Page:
The 3 Honest Reasons You Didn’t Get The Job

Patricia Powell-Hughes, managing director and founder of EP Australia.

I can put just about every reason a candidate didn’t get the job into three simple categories.

1. Community
2. Capacity
3. Communication

Let’s imagine your resume is good enough to get you an interview. At this point, there are things that are in your control and those that aren’t.

It’s out of your hands when a job is withdrawn or offered to an internal candidate. Or sometimes you just don’t click at the interview.

But you’re in control for the rest.

About 90% of communication is non-verbal, so remember this saying: “You don’t get a second chance to make a first impression”.

The split second you walk through a door to an interview, someone is making a judgment call on you.

You’ll be judged on your physical appearance. Are you inappropriately dressed – too revealing, too tight, outdated or untidy – or are you reeking of perfume or cologne?

If you are, then you’ve got to do a lot of work to turn that around. This is no time for the limp, clammy handshake – or the knuckle-cracker.

You need good eye contact and an open, friendly smile. Because you can lose a job before the interview has even started.

And unfortunately, not every hiring manager can run an interview well. They can be nervous or not know how to interview. Sometimes they don’t know what they’re looking for. And all that comes into play before you even sit down and start talking.

Below you will find the honest reasons you didn’t get the job. People don’t often hear them because employers often can’t give this kind of feedback.

In fact, a lot of candidates never hear back from an employer, even after they’ve interviewed. I think that’s because they don’t know how to say these things.

Review this list, be realistic and consider how you come across. Don’t do it to run yourself down, but do it to learn about how you could present better next time.

If an employer did tell you why you didn’t get the job, they might make some of these points:


• You are not a good cultural fit with the existing team
• You are not a good fit culturally for the clients or stakeholders
• Your goals don’t align with the business goals
• Once we met you we realised we could promote someone internally, thanks


• You overstated your experience in your resume and are not where you think you are
• You have too much experience for the role and as a business we don’t want that
• You don’t bring in new skills to the business you are too alike to what we already have in our team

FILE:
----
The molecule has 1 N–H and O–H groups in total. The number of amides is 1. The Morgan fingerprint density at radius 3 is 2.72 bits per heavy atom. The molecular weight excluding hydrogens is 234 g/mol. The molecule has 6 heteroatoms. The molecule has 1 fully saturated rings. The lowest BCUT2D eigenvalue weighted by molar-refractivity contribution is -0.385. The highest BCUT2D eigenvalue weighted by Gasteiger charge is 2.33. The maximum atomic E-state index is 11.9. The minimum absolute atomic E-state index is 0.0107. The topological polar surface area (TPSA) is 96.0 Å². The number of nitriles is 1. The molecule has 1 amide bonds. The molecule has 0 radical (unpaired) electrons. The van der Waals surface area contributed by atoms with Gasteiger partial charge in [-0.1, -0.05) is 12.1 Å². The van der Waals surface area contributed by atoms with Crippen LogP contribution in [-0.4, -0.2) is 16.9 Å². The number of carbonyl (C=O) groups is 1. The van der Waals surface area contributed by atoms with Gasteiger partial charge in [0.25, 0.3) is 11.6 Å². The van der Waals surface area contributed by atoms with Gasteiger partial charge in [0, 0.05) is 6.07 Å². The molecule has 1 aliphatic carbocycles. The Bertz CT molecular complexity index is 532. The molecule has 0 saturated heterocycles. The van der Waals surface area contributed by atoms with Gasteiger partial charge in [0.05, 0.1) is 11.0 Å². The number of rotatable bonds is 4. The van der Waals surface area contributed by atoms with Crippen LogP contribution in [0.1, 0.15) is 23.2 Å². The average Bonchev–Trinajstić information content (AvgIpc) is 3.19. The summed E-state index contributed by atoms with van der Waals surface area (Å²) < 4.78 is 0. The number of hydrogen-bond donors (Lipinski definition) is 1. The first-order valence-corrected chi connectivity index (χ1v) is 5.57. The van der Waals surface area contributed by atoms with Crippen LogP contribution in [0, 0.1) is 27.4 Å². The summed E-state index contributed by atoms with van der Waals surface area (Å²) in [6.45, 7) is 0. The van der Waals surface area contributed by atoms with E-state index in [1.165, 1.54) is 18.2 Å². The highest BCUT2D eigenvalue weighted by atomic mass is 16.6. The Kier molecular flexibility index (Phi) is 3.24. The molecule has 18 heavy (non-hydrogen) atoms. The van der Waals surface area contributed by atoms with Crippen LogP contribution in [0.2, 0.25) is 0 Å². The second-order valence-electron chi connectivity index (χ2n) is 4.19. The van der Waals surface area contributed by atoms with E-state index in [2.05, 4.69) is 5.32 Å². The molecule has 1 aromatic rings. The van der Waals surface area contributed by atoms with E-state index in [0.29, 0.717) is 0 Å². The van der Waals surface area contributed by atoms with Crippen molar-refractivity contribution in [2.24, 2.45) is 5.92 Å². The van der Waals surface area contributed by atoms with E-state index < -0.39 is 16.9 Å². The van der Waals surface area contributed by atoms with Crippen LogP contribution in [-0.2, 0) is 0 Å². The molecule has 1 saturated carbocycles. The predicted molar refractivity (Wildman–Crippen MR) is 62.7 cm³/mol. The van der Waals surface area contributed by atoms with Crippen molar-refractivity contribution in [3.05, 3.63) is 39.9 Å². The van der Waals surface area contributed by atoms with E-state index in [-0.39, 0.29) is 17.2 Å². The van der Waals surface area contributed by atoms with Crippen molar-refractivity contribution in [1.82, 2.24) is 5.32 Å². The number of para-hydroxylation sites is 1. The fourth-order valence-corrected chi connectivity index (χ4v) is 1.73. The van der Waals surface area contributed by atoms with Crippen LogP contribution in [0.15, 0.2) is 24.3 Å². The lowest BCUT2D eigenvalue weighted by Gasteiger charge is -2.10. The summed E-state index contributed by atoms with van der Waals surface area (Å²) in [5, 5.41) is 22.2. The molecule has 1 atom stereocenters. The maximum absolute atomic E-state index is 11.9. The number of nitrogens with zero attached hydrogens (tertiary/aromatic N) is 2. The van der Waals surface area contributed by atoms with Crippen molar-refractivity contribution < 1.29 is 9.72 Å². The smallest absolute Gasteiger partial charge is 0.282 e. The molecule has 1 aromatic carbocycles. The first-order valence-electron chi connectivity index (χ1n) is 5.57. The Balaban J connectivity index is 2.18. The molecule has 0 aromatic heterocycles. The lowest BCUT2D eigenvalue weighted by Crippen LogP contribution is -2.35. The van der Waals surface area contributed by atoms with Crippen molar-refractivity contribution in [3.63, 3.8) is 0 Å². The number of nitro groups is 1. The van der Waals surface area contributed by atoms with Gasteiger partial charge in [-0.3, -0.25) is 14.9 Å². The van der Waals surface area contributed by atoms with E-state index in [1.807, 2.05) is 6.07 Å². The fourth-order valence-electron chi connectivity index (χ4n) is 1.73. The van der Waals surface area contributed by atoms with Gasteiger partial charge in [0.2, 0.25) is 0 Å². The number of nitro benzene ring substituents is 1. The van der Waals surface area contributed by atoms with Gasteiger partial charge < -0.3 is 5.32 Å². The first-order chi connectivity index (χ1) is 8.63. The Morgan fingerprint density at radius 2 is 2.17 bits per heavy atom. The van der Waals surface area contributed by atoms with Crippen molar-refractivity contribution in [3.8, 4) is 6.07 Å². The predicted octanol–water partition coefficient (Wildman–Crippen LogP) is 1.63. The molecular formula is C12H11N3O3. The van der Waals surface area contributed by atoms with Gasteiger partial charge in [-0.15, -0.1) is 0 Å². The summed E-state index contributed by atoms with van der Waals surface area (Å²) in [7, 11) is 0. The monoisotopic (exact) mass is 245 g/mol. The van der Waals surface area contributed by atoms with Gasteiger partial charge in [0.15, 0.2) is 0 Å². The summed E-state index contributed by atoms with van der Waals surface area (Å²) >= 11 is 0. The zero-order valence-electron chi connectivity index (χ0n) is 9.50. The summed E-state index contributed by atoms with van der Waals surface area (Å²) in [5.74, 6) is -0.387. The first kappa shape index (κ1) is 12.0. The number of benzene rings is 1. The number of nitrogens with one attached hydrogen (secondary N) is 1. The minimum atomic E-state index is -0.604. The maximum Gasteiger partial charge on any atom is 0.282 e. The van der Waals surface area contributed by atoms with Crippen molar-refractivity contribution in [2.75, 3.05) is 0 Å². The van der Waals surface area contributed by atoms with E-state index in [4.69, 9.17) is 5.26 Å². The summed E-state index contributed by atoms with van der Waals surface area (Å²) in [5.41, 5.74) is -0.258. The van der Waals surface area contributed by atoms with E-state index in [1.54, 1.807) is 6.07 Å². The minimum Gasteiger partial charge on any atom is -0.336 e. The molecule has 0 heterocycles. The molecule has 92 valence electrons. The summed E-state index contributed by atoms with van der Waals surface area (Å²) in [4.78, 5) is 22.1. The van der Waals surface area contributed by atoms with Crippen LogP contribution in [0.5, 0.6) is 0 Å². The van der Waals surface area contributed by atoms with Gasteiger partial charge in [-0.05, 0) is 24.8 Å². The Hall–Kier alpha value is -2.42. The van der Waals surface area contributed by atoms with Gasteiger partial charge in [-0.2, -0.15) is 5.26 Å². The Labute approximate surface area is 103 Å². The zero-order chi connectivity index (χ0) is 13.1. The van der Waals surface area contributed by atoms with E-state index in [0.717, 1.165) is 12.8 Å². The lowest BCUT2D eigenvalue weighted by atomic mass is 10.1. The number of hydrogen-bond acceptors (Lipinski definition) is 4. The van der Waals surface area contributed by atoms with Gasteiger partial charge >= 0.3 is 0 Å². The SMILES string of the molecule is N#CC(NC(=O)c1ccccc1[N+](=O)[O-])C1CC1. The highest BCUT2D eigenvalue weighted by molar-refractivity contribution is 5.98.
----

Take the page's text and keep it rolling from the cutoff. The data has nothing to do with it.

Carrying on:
• You didn’t research the role, the business, the team, you were not prepared
• You didn’t answer the questions properly or at all
• You talked too much
• You didn’t listen
• You big noted
• You didn’t engage with the interviewer
• You are interested in the role for the wrong reason/s
• The hiring manager is not a good interviewer
• The hiring manager has no real idea what the job is really about

If you go for one job interview and don’t get the job, there’s a myriad of reasons you didn’t get it. But if you’re job-hunting and you’ve been to half a dozen, it’s you. You’re doing something people don’t like.

Look at what you can physically take control of. You can control your handshake, your physical appearance, the way you speak and the way you listen. If you do your best and you’re presenting well and don’t get the job, it’s just that someone else clicked better.

As an interviewer, you can tell if someone’s burnt out, distracted, angry, scared, fearful, confused, or – if they’ve been job-hunting for a while – that they’re a bit self-defeated right from the start. You can tell all of that in the first couple of minutes from talking to someone. Don’t sit down in the interview and give a big sigh. You somehow have to try and leave your problems behind.

If you’re the right person for the job, there’s nothing you can be asked in an interview that you can’t answer. The questions will only be about you or the work that you’ve done. People get themselves wound in a coil about “what kind of questions are they going to ask me?”. But it’s only about you.

When you go into an interview, start the conversation. This is not an interrogation: it’s a rapport-building session. Be yourself and if you’re the one chosen, it will be the right company for you. If you pretend to be someone you’re not in an interview and then get the job, you’re going to get in there and probably not like it.

Patricia Powell-Hughes is the managing director and founder of EP Australia. 15 years ago Powell-Hughes started the business as a recruitment agency, but now also runs executive and HR consulting services. Unique for her insider knowledge of the television, media and entertainment industries, Patricia Powell-Hughes has undertaken leadership study with the Melbourne Business School, written online columns about the workplace and is building a profile in public speaking.

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